My ADCOMs were 49,900 ohms a good match, but many of today's amps are rated at 33,330 ohms.
Number 2 Long term /short term is this a mismatch? Parasound has a network of dealers including a few around here. Before buying I plan to take my C-20 in and try it together with a 2250; but are there other considerations, maybe long term, that could impact my decision?
My speakers are Magnepan 1.7 s, they are played at a robust volume level, and no, I can't swing a pair of big Parasound A-21s.
I looked at the manual online and Roger Russell's site and I only see input impedances. Agree with kdude66 though, and can't imagine that it wouldn't work. Almarg...where are you! You might send him a PM, he knows everything.
Bob, Thanks for joining in. My C-20s are in a quadraphonic system. They sit just before the front and rear channel amps restricted to a line-level input coming into the Aux inputs, and then stright out to the amps. Basically, I use the C-20s for l-r balancing and volume control of each amp and to get that sweet tube sound they put out. The whole system is bi-amped using Dahlquist high/low pass which rolls of the high pass at about 80 hz at 18 db an octive. So, how does the biamping affect this. Do you think MacIntosh may have overstated the output impedance? Thanks, Toolbox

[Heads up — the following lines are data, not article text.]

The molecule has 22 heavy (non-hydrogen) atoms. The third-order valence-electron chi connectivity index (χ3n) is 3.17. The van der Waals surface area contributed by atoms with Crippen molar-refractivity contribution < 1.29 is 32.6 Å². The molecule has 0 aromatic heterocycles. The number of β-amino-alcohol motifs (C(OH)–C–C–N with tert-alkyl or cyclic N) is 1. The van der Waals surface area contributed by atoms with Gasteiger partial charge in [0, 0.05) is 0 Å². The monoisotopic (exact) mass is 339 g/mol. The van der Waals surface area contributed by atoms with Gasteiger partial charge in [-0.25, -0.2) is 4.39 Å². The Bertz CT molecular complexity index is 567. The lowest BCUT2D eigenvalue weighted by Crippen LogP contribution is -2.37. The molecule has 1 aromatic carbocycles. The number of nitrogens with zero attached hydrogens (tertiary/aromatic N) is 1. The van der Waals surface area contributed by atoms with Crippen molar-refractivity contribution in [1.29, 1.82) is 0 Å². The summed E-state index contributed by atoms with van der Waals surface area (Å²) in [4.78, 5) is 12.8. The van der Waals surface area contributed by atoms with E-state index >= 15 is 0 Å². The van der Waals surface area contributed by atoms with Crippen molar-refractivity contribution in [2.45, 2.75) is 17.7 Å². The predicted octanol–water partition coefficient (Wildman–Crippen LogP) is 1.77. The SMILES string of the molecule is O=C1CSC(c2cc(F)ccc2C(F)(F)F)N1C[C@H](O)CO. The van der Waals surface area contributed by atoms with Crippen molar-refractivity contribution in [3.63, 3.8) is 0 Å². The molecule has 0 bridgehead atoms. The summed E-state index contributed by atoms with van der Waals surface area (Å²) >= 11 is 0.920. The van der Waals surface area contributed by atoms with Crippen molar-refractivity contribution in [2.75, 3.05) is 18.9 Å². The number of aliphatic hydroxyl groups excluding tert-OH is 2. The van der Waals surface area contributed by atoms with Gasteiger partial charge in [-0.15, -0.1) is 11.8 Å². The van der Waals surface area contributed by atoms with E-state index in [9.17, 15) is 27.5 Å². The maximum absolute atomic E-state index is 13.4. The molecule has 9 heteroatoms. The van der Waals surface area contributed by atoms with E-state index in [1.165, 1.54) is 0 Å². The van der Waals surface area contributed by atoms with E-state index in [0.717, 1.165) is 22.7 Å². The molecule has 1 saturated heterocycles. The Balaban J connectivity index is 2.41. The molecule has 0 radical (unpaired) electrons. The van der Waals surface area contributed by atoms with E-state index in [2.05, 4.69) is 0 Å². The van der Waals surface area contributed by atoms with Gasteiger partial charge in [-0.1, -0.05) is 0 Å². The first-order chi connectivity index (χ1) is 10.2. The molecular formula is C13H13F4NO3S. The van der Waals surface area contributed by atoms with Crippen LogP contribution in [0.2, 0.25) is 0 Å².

Toolbox, first, I’m not sure I understand the comment just above about biamping. If it’s a quadraphonic system you’ve got four speakers, and your two Adcom amplifiers provide a total of four channels of amplification, rather than the eight channels that would be required to biamp the four speakers. Can you clarify how the Dahlquist crossover fits into the system?